High-Danger Chances For: 69.2% (9-4)
Corsi For: 45.4% (49-59)
Goal Differential: -1
Video: Condensed Game: Flames @ Jets
Flames: 36-27-7 for 79 points in 70 games (.564 P%)
Jets: 37-28-6 for 80 points in 71 games (.563 P%)
THEY HAVE A HISTORY:
Way back on that crisp, autumn eve, a zealous lot of 30,000-plus embraced the elements of a stunning, snowy vista.
Things will look a bit different this time.
While as many as nine months will have passed from when the Flames and Winnipeg Jets last met, at least one of the Heritage Classic's many unique traits will be revived.
An impartial battleground will again be the venue.
But the where and the when remain to be seen.
Either way, these two Canadian rivals are set to renew pleasantries with very little to go off.
It's been that long.
"Whatever scouting report we've had gets thrown right out the window," said Milan Lucic . "It's definitely a fresh start.
"We got a sense of what they were about in the outdoor game, but it's an outdoor game, right? The conditions are what they are, so you're not going to get a full read on your opponent.
"Almost a full season has gone by now - for both teams. We both have a lot of high-end talent, we've both faced our share of adversity. That's what builds a team over the course of a year. Who they are now is probably a lot different than who they were back then.
"And the same goes for us."
That night, Elias Lindholm drew first blood for the Flames deep into the middle frame, but Josh Morrissey and the Jets levelled the score with a PPG of their own with less than five minutes left, before Bryan Little ended the contest with the game-winning strike, 3:04 into overtime.
David Rittich - who was under siege for much of the third period - finished with a season-high 43 saves.
With the OT defeat, the Flames had won only six of their first 13 games and faced another month of inconsistent play before finding their stride at the beginning of December.
While this best-of-five, 'Play-In' round doesn't officially count as a playoff series, it may as well be. These two teams have met on three occasions in the post-season (1985, '86 and '87), with two of those three encounters conducted in a best-of-five format.
In 1985, the Jets defeated the Flames 3-1. In '86, the Flames earned a three-game sweep en route to the Stanley Cup Final. Finally, in 1987, the Jets again came away victorious, earning a 4-2 series win the first and only best-of-seven series between these two clubs.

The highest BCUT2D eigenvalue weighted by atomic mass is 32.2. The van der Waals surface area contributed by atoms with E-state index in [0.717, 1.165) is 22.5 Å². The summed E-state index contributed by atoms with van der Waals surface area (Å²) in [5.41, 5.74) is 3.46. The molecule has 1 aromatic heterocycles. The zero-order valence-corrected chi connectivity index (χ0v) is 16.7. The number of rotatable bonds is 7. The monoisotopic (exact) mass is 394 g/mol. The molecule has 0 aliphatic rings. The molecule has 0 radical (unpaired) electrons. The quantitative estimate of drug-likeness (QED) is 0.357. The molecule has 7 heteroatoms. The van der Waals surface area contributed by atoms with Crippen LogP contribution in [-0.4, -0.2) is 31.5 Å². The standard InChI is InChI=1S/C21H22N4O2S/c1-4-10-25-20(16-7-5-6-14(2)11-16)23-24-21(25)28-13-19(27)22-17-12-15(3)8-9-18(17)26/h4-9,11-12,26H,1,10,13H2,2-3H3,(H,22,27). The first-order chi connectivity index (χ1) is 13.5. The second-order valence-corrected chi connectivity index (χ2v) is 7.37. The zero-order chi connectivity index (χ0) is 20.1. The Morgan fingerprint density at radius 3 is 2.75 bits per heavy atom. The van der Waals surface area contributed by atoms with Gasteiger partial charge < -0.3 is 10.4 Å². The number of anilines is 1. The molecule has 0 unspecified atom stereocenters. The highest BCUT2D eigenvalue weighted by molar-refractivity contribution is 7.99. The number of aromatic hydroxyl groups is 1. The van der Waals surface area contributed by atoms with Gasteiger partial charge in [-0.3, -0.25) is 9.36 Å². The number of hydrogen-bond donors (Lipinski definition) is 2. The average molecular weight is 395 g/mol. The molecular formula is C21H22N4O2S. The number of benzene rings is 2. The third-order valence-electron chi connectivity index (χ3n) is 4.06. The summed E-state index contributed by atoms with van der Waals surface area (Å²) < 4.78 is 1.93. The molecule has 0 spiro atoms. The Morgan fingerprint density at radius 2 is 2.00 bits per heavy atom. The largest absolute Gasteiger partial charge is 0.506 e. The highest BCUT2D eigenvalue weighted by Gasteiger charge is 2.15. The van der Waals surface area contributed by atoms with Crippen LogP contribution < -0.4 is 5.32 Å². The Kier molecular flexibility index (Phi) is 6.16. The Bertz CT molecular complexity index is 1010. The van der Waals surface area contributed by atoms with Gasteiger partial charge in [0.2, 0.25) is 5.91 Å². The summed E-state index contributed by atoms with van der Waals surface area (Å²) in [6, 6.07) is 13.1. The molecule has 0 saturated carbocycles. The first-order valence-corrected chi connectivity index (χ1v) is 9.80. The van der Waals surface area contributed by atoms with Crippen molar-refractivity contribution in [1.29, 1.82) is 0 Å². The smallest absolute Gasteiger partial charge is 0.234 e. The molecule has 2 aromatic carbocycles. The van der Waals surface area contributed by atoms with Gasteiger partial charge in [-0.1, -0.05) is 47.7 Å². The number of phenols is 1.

The Flames won their four games in March, out-scoring their opponents 12-8 in victories over the Florida Panthers (3-0), Columbus Blue Jackets (3-2, OT) and Arizona Coyotes (3-2).
Overall, the Flames were 6-3-1 in their last 10.
The Jets, meanwhile, won all four of their March matchups, out-scoring their opponents 15-5 in victories over the Buffalo Sabres (3-1), Vegas Golden Knights (4-0), Arizona Coyotes (4-2) and Edmonton Oilers (4-2).
Overall, the Jets were 7-2-1 in their last 10.
WHAT TO EXPECT - EXPLOSIVE OFFENCE:
Neither team really blew the doors off with a run-you-out-of-the-barn mentality this year, but the skill level is incredibly high on both sides, especially among the younger players.
For the Flames, Matthew Tkachuk took a step this year and grew into the role as the Flames' emotional leader, as well as the club's top point producer with 61 points (23G, 38A) in 69 games. Lindholm, who enjoyed a lengthy stint in the middle but is now back on the wing, followed up on a career campaign with another exceptional showing at both ends of the ice, and in the process attained a new career benchmark with a team-leading 29 goals to his name.
Heart and soul second-line centre Mikael Backlund had a rollercoaster-y first half, but was the Flames' top scorer and one of the NHL's best in the last month-and-a-half with points (14) in nine of his last 10 dates, including back-to-back three-point efforts on a recent swing through two of the most difficult stops on the circuit, Boston and Nashville. His 19 points in 14 games in the month of February put him hot on the heels of Mika Zibanejad and Leon Draisaitl for the league's top clip in that period.
Andrew Mangiapane had points in three straight and was on pace to crack the 20-goal plateau, finishing with 32 points (17G, 15A) in 68 games.
Sean Monahan scored at least 20 goals for the seventh-straight year.
Lucic and Dillon Dube were heating up.
The blueline was chipping in more often.
And we haven't even begun mentioning Calgary's most lethal offensive weapon.
Johnny Gaudreau was motoring right along at a point-per-game pace in 2020 until a four-game streak was halted on Mar. 8 against the Golden Knights. His 27 points (8G, 19A) in 28 games was tops on the Flames, four points better than second-place Lindholm.
He was, in a word, dominant.
For the Jets, the usual suspects - Mark Scheifele, Blake Wheeler, Patrik Laine and Nikolaj Ehlers - all had exceptional seasons, with all four finishing at or close to a point-per-game clip.
But the player that took the biggest step and really took the reins for the club this year was 23-year-old Kyle Connor. Connor, the 17th pick in the 2015 Draft, set a new career high with 38 goals and 73 points in 71 games. The Shelby Township, Mich., native shared the team scoring lead with Scheifele, and was playing some of his best hockey of the season prior to the pause.
In his last 16 games dating back to a season-high, four-point effort against the Ottawa Senators on Feb. 8, Connor had 13 tucks, including eight in the final seven games.
The Jets have also squeezed plenty of offence from a blueline that was decimated over the off-season. Gone are Dustin Byfuglien (mutual contract termination), Jacob Trouba (trade), Tyler Myers (UFA) and Ben Chiarot (UFA), but newcomer Neal Pionk has helped absorb those critical losses with big minutes on the backend, along with a career- and team-high 45 points (6G, 39A).